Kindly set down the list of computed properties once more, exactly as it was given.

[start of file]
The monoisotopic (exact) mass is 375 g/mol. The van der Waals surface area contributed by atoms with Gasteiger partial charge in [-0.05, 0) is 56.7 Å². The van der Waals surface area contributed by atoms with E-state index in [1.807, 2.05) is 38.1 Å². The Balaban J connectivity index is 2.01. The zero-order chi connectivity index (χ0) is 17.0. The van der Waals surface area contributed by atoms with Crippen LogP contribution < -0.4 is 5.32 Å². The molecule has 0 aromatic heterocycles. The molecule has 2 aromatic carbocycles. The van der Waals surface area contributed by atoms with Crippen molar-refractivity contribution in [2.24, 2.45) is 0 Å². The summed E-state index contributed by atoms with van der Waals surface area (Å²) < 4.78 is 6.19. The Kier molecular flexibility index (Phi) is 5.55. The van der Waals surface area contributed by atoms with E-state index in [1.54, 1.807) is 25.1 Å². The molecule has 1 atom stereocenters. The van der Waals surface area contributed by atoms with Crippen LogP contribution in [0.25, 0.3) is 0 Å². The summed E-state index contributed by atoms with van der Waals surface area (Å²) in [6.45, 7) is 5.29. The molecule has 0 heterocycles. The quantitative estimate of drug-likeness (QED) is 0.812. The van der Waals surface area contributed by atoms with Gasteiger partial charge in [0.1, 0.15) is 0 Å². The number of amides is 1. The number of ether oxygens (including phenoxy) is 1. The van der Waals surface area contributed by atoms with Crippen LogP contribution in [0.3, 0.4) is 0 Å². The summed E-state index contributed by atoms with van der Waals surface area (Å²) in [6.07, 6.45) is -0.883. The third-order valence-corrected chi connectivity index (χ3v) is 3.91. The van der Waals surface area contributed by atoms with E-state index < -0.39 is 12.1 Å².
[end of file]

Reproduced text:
The monoisotopic (exact) mass is 375 g/mol. The van der Waals surface area contributed by atoms with Gasteiger partial charge in [-0.05, 0) is 56.7 Å². The van der Waals surface area contributed by atoms with E-state index in [1.807, 2.05) is 38.1 Å². The Balaban J connectivity index is 2.01. The zero-order chi connectivity index (χ0) is 17.0. The van der Waals surface area contributed by atoms with Crippen LogP contribution < -0.4 is 5.32 Å². The molecule has 0 aromatic heterocycles. The molecule has 2 aromatic carbocycles. The van der Waals surface area contributed by atoms with Crippen molar-refractivity contribution in [2.24, 2.45) is 0 Å². The summed E-state index contributed by atoms with van der Waals surface area (Å²) < 4.78 is 6.19. The Kier molecular flexibility index (Phi) is 5.55. The van der Waals surface area contributed by atoms with E-state index in [1.54, 1.807) is 25.1 Å². The molecule has 1 atom stereocenters. The van der Waals surface area contributed by atoms with Crippen LogP contribution in [0.25, 0.3) is 0 Å². The summed E-state index contributed by atoms with van der Waals surface area (Å²) in [6.45, 7) is 5.29. The molecule has 0 heterocycles. The quantitative estimate of drug-likeness (QED) is 0.812. The van der Waals surface area contributed by atoms with Gasteiger partial charge in [0.1, 0.15) is 0 Å². The number of amides is 1. The number of ether oxygens (including phenoxy) is 1. The van der Waals surface area contributed by atoms with Crippen LogP contribution in [0.3, 0.4) is 0 Å². The summed E-state index contributed by atoms with van der Waals surface area (Å²) in [6.07, 6.45) is -0.883. The third-order valence-corrected chi connectivity index (χ3v) is 3.91. The van der Waals surface area contributed by atoms with E-state index < -0.39 is 12.1 Å².